Just a couple of years ago, Dominica opened it's unique national trail, The Waitukubuli National Trail (WNT), which meanders for 115 miles across the island's length. The trail features Dominica's contrasting terrains, waterfalls, lakes, geothermal areas, etc. Completeing the entire trail is estimated to take 2 - 21/2 weeks. Thankfully, it's divided into 14 segments, the start and end points of which are accessible by local bus. Gil & I, along with new friends Jaro & Vivian, completed segment 1, from Scott's Head (the trail's 'most southerly point) to Soufriere.
photo taken from summit of Scott's Head
Jaro descending Scott's Head
down there .... that's the summit of Scott's Head!
(... and the trail still went UP from here...)
Did our legs and lungs get a workout! The trail went up, up, up...
Gil getting younger
Jaro crafting a tool (forked branch) for harvesting grapefruits and guava
Just when we felt we had enough, we reached....
no short cuts on this trail
land saved by the mango tree
...obstacles #$@%&*! .... a trail detour.... as if the trail wasn't already arduous and long enough....
trail detour, assisted by ropes
We reached the summit of Morne Crabier, which is a plateau; where back in the 18th century there were coffee plantations, some ruins of which still stand today.
On the descent, we came across something smoldering....
Charcoal was being made from the hardwood found in these mountains.
the finished product
Still further down, we came across signs of the Canadian winter - poinsettas!
When we reached Soufriere at the finish of 'segment 1' of the WNT trail, we could not pass by the Soufriere Sulphur Springs. Our aching calfs needed the therapy they beckoned. They were just what we needed... a series of pools, progressively warmer/cooler... to soothe away the aches.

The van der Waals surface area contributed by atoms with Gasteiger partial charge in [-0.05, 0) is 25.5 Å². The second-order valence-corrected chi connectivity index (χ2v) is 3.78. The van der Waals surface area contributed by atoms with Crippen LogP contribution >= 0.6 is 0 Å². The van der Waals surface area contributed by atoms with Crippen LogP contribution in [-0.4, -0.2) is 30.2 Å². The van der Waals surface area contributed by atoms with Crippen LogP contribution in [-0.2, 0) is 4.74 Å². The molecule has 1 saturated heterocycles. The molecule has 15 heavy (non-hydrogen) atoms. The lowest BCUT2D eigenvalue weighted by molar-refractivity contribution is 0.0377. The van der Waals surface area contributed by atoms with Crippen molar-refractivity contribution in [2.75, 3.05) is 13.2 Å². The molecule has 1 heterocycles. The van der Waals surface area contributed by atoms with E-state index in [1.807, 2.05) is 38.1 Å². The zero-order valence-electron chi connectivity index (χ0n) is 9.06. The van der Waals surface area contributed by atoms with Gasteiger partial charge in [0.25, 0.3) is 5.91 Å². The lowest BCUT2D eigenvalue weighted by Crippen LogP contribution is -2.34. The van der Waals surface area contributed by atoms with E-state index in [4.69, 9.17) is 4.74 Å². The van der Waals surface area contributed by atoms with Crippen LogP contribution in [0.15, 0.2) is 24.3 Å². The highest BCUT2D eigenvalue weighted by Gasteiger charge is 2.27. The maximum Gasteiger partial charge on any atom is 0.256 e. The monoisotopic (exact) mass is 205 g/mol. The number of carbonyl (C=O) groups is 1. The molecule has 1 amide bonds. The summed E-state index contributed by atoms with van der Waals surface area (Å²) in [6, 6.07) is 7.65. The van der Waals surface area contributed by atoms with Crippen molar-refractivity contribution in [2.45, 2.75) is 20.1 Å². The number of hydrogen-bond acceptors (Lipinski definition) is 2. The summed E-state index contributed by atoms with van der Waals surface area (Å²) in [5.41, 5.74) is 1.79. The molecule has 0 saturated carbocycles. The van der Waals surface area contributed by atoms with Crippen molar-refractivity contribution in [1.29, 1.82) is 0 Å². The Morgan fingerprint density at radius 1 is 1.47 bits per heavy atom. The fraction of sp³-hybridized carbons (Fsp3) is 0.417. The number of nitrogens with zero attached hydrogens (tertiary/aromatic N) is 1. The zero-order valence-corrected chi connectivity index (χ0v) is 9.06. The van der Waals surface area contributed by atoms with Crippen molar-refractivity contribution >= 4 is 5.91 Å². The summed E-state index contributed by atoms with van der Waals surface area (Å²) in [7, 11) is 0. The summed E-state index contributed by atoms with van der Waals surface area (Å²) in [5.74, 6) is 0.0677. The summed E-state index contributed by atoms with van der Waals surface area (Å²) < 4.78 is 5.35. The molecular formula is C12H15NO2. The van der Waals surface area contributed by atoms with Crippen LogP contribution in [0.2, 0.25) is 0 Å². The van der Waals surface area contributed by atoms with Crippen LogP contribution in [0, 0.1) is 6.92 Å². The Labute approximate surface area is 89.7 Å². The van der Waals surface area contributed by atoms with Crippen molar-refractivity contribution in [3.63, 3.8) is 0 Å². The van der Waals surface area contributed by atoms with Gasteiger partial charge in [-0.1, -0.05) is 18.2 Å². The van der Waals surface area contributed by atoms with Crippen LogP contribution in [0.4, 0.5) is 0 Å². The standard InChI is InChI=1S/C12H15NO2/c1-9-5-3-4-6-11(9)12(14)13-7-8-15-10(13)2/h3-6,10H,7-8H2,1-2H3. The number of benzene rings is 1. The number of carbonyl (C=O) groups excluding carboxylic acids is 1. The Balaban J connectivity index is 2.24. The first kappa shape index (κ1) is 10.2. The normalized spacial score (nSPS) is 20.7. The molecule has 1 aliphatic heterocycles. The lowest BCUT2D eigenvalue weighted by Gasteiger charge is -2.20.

I did not know this, but Dominica has the highest concentration of live volcanoes anywhere on earth. There are nine live volcanic centres within an area of less than 300 square miles. Dominica sits on the edge of a subduction zone....
more UP to get to the sulphur springs
We felt quite rejuvenated after our long soak in these spring pools. We chose then to walk into the town of Soufriere and explore a little. They have a beautiful little church situated on "Bubble Beach."
Bubble Beach is aptly named as here hot water bubbles to the surface. The locals have created their own natural hot tub on this beach. It was far too hot for any of us, and it is just too weird to walk on its' hot sand!
a natural hot tub enclosed by rocks
We stayed in Soufriere and enjoyed some local BBQ'd chicken and Kubuli beer, before catching a bus back to Rosseau and our boats. Though we'd had a full day, it wasn't over yet....
Back at the dinghy dock, the swells were creating havoc. The dinghies were bouncing against each other and the dock. It was a challenge getting in without going overboard. We were just clear of the dock, when we heard Jaro calling us. As he was clearing the dock, a line caught in his outboard's prop, and he needed a tow! I seem to enjoy these moments of drama. Jaro and Vivian seemed to enjoy it too...